Kurt Cagle has some interesting thoughts on RSS/Atom as a replacement for SOAP. He mentions WS vendors will likely poo-poo the idea, so I’m compelled as a reformed former vendor to comment.
I think Kurt makes excellent points. A lot of the Web is syndication oriented, and certainly RSS/Atom will be a better solution than SOAP for those cases. I generally agree that RSS/Atom will gain acceptance and be used in a variety of interesting places faster and wider than SOAP. In fact I just ran into a surprising one that will be unveiled to the public a bit later.
As Kurt says:
If you make the syndication format too complex for people to use (as I believe is the case with SOAP) then they will migrate to simpler formats as they become available.
However, there’s an important difference between SOAP and RSS/Atom that Kurt doesn’t cover. Besides the basic complexity issue associated with SOAP, there’s the issue of being able to process the data being passed around. The issue of encoding. This usually shows up as interop issues between toolkits, as well as in the XML-to-language-specific serialization / deserialization errors. It’s part of what makes WSDL so complex (although to be sure there are plenty of other factors).
With SOAP, you have to get the payload very exactly right. Otherwise your consumer or producer will get very angry and spew bile all over you. The SOAP oriented world has attempted to specify encoding in the description (WSDL) and use it in the protocol (SOAP). The implementation hasn’t been pretty. To this day it’s still difficult to pass around something as simple as an array and be sure the various toolkits can handle it.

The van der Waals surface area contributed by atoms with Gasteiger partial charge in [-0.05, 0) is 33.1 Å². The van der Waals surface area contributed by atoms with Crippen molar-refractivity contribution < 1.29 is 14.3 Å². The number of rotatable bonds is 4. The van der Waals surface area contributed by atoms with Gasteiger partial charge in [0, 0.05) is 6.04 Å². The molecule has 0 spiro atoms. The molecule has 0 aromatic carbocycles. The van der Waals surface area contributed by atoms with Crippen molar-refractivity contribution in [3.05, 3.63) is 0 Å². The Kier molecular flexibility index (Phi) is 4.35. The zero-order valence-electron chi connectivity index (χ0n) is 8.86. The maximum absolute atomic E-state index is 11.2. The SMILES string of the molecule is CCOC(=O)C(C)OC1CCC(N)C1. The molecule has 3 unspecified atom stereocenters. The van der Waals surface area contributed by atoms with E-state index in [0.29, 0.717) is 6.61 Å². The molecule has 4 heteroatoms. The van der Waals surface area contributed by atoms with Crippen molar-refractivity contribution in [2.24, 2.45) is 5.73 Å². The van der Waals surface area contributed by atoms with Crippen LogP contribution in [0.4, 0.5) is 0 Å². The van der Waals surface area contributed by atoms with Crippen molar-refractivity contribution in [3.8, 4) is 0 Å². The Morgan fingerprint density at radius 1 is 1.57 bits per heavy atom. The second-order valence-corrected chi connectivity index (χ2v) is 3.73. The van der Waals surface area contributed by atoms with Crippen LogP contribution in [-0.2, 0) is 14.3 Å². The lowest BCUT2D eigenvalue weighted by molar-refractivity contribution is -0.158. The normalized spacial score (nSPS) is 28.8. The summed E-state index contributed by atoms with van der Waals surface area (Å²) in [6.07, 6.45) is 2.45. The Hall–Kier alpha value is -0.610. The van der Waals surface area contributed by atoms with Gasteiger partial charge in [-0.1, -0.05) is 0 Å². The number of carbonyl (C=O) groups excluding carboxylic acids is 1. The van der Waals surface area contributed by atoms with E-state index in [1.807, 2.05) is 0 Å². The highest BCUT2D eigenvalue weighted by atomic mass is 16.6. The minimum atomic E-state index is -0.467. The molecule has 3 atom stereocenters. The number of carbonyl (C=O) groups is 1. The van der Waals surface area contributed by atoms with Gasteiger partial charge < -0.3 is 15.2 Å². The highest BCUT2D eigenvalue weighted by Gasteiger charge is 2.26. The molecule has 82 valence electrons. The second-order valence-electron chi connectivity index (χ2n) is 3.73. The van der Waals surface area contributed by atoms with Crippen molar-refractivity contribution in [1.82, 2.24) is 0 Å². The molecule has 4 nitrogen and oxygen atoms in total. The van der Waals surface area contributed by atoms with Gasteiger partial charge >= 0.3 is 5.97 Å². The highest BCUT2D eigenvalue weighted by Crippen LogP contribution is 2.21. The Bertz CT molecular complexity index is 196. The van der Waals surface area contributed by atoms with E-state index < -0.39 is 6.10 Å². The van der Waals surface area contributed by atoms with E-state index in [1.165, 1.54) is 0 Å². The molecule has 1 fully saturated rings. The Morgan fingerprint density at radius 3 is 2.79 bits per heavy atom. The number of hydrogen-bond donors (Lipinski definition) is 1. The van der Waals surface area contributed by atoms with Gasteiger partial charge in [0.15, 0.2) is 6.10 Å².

RSS and Atom basically punt on this point. They specify the framework for where to put your data and get out of the way. The actual content is a free for all. In Kurt’s example, he declares it “text/xml”, and goes on to put Job Control Language (JCL) in there. Nice.
How is the consumer to know that the contents are JCL, what JCL is, and how to handle it? RSS/Atom don’t really say. There’s the namespace declaration at the top, but that’s about it.
Compare this with WSDL/SOAP. Your WSDL would have to contain the schema for JCL. You’d likely break it up into methods. You’d figure out what the appropriate input/output for each method should be. Then you’d hope each toolkit calling your service produces exactly the XML you’re looking for. If not, you’d get a nasty message telling you some bizarre looking thing could not serialize.
So which is better? Specifying it exactly or making it a free for all?
To be fair, free for all is not a great description of what RSS/Atom lead to. It’s better described as specifying the core information exchange framework and relying on existing/external means for understanding the specifics of the contents. At a base level, any RSS reader could read my feed and display it, if nothing else. No ugly serialization errors.
Now all the enterprise architects, the folks who do serious things with serious systems, the ones who frown and grimace to keep our country running, will tell you that we need law and order. We need specific specifications. We need to know exaclty what is in that payload, and by golly, if you can’t get it right, you’ve got no business talking to business.
So which is it?
For the Web, free for all is better. As smart people have said over and over, successful Web specifications are forgiving of errors. They’re easy and forgiving. SOAP is trending towards neither of those. RSS and Atom will boldly go where SOAP should’ve gone if we’d done it better.